Is this the time to go back to the moon and on to Mars?
More than 40 years ago, in the early years of the space race between the United States and the Soviet Union, President John F. Kennedy pledged to put men on the moon by 1970 and on Mars by 1986. NASA beat the deadline for the lunar landing, but a trip to Mars never got off the ground.
Fifteen years ago, President Bush the elder suggested that the United States should send astronauts back to the moon and should then progress toward Mars. But that effort was overwhelmed by the projected price tag, $400 billion to $500 billion.
Now, President Bush the younger, is prepared to announce a new U.S. commitment to space -- establishing a permanent colony on the moon, which would be preparatory for an expedition to Mars.
Space pays dividends
We have consistently supported the U.S. space program. We are convinced that the technological benefits accrued from decades of exploration have paid incalculable dividends. High-tech and low-tech industries and medical care have made enormous strides thanks to things that were learned and products that were developed in the space program.
But we're going to have to hear some very specific descriptions of the benefits that are anticipated from establishing a colony on the moon and sending astronauts to Mars before we climb aboard.
It is true that national interest in space has been renewed by the recent success of Spirit, the combined lander and rover that landed safely on Mars and has been sending back extraordinary photographs. But that is not enough to justify talk of going to Mars. And we have to wonder what sparked the sudden interest in space travel by President Bush, who during his years as governor of Texas was so uninterested in space that he never bothered to visit the Johnson Space Center.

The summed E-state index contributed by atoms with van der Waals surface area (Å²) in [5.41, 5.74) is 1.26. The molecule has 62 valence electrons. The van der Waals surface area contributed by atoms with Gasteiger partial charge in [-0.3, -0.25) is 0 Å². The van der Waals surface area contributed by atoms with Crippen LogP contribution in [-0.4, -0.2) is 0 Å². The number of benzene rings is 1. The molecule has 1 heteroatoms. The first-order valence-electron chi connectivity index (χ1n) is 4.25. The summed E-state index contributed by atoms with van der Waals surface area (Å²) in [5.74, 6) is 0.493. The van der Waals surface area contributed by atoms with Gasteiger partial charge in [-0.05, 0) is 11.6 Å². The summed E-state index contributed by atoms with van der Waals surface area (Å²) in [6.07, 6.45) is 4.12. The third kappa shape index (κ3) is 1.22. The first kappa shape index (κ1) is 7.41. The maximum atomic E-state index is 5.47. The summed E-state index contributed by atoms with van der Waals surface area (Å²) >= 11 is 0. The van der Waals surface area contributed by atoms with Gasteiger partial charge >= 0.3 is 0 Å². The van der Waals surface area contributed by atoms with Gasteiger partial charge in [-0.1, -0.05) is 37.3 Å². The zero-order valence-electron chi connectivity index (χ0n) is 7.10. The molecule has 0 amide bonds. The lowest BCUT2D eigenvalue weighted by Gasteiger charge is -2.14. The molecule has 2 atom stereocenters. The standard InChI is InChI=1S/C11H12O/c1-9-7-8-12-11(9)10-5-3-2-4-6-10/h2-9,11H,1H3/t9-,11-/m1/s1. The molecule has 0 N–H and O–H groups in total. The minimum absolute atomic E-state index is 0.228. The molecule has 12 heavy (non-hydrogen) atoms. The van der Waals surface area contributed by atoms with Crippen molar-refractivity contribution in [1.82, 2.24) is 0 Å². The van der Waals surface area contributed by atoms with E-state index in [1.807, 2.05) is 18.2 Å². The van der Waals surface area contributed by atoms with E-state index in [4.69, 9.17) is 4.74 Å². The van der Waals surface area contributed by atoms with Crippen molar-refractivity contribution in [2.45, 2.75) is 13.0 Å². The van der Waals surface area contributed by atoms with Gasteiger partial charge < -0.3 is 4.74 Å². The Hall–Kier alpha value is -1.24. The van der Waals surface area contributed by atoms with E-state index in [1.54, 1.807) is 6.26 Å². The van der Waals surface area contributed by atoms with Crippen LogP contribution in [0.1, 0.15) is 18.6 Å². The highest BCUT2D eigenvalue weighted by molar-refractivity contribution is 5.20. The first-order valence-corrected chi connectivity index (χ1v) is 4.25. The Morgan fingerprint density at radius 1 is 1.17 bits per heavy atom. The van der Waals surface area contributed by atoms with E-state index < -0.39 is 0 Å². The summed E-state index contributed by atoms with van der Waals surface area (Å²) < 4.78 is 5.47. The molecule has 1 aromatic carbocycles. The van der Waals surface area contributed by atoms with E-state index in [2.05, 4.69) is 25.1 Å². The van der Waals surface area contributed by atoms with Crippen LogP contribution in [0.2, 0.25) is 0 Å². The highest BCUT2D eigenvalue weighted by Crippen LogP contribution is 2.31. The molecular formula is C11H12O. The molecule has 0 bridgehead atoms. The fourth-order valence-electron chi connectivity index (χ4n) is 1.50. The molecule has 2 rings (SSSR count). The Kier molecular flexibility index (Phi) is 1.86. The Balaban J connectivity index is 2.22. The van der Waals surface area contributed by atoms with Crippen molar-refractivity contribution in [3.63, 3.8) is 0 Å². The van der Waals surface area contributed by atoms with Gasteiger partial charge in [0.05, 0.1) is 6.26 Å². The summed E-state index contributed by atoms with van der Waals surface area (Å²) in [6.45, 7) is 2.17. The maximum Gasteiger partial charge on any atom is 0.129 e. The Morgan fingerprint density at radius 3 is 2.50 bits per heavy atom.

Perhaps if the nation were not facing a $500 billion budget deficit this year, and trillions of cumulative deficits over the next decade, it would be easier to get enthused about a trip to Mars.
Besides that, the international space station is still a work in progress, the U.S. vehicle designed to service the space station, the shuttle, has been grounded since the loss of the Columbia nearly a year ago, and there are important robotic exploration projects already in the works and on the drawing boards.
More than an unveiling
While sending American men and women to places where no one has gone before is an exciting prospect, the president is going to have to make a compelling case for this effort when he unveils his plans Wednesday. We tend to forget the enormity of the national effort that sent our astronauts on the three-day trip to the moon. It is difficult to imagine what's involved in sending a crew on a six-month journey to Mars.
How will the nation meet its commitments to the space station and the other projects while adding a lunar station and a Mars trip to the agenda? Does President Bush see this as the first step in a space race with China? Is that a race we want or need to enter?
The president is going to have to answer a lot of questions early on if the American people are to believe that this new direction in space exploration is necessary, doable and -- dare we say it -- something more than an election year gimmick.
In his first three years in office, President Bush's greatest weakness has been his ability to tell the American people that they can have it all -- lower taxes, expanded Medicare, social programs consistent with a compassionate conservative philosophy, homeland security and a war against terrorism. And now, trips to the moon and Mars.